Leadership plays an important role in the success of any organization. In industries that rely on individual creativity there are unique challenges, and we therefore fi nd similarities in the way work is organized. The size and scope of the fi rm will have an impact on how the organization is structured, as will the demands of a particular industry.
Styles of leadership arise in response to these and other factors. Here I will consider the factors shaping leadership in creative enterprises, specifi cally the fashion industry, and will look at the role that leaders play in several fashion design fi rms. Howard Davis and Richard Scase (2000) look at management practices in creative organizations. They argue that creative work requires a fl exible, “anti-bureaucratic” style of management that is found in many traditional or charismatic organizations.
Mechanisms of formal control are relatively less developed,” instead, we are likely to fi nd shared values and an “informal” and “collegial” work environment (2000: 99-100). Work is coordinated through an understanding of the “founder’s vision” or other “clearly defi ned goals.” The personal charisma of the founding entrepreneur or the tradition provides “the glue that holds the organization together” (2000: 100). Creativity cannot be precisely defi ned and measured, as it is a result of self-expression; freedom from constraints is a necessary prerequisite (2000: 9).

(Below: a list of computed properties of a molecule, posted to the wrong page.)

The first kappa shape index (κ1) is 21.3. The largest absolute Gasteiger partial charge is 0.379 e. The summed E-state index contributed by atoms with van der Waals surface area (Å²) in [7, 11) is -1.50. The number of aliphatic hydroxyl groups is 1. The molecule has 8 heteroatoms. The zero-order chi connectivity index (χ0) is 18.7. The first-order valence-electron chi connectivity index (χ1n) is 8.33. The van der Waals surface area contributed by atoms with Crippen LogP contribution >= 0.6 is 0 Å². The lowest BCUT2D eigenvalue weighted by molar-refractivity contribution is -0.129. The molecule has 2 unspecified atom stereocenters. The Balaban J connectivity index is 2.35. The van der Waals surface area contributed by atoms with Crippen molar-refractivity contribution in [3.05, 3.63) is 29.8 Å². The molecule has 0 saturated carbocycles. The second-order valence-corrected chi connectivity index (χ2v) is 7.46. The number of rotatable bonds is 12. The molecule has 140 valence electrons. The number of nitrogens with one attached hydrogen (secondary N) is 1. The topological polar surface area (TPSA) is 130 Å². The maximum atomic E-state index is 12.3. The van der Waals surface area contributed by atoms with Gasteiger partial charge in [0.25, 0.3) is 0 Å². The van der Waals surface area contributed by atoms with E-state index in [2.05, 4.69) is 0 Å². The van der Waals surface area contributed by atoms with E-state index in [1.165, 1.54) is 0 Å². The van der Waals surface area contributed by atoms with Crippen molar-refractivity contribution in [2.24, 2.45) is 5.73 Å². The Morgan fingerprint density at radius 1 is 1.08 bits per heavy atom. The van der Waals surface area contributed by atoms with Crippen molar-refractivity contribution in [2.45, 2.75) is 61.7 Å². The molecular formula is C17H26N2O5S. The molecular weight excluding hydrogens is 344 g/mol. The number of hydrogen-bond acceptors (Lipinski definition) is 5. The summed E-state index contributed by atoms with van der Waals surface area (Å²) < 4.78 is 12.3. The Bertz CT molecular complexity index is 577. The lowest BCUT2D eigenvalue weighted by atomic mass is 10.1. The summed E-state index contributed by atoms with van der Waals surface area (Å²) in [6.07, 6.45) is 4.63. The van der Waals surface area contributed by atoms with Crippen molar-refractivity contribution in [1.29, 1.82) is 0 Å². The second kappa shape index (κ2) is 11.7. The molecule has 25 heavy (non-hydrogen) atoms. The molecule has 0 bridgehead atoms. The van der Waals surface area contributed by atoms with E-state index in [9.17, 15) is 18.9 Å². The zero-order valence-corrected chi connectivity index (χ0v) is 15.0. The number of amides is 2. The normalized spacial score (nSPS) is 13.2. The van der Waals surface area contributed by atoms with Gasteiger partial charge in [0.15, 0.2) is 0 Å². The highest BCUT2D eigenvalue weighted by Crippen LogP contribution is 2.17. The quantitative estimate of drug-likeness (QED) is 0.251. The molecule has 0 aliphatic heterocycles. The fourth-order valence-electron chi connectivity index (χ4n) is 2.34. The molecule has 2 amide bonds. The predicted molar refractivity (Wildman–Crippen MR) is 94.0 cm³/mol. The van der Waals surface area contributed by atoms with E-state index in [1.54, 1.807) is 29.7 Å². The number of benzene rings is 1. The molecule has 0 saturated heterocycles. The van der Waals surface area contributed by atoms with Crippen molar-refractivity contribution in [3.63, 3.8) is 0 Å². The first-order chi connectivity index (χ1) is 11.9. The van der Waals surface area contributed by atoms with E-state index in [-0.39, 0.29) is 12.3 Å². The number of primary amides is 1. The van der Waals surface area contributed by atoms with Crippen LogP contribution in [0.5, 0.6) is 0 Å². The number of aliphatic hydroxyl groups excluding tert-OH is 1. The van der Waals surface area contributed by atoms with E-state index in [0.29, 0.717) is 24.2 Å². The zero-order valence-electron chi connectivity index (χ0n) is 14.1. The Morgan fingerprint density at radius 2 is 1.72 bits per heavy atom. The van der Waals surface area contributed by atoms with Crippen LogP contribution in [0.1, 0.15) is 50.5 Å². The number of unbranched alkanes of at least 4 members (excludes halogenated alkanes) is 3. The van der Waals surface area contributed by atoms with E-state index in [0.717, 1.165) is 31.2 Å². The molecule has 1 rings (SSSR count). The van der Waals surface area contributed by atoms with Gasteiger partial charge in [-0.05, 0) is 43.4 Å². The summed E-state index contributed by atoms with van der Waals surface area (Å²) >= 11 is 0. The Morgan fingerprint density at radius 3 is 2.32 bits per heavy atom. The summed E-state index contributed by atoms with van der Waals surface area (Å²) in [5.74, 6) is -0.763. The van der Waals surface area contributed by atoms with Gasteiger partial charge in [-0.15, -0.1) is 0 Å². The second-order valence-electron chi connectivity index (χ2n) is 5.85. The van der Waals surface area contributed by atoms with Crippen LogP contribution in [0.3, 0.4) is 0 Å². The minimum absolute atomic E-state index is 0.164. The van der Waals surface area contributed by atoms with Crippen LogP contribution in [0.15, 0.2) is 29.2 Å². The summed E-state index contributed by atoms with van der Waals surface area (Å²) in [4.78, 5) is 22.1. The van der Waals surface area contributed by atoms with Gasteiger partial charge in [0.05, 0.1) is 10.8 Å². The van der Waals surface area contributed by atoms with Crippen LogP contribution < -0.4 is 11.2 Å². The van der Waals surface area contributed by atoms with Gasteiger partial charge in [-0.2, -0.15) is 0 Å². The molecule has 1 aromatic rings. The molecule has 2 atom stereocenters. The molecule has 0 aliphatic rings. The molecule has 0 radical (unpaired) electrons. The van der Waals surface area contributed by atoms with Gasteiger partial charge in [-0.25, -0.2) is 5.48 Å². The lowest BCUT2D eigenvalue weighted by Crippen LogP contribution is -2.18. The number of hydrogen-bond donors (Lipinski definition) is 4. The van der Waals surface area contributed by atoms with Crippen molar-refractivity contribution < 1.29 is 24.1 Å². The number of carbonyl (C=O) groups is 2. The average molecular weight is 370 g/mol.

Creative companies, they say, have a less clearly defi ned hierarchical management structure (2000: 13-14). Davis and Scase state that “there are several structural constraints on the extent to which work processes can be standardized and determined by hierarchical methods of management” (2000: 15). They acknowledge that, despite the unsuitability of a standardized hierarchical approach to creative work, some fi rms do use a variation of such a form of administration. Commercial bureaucracies are where formal and explicit coordination and control are used “exploit” creativity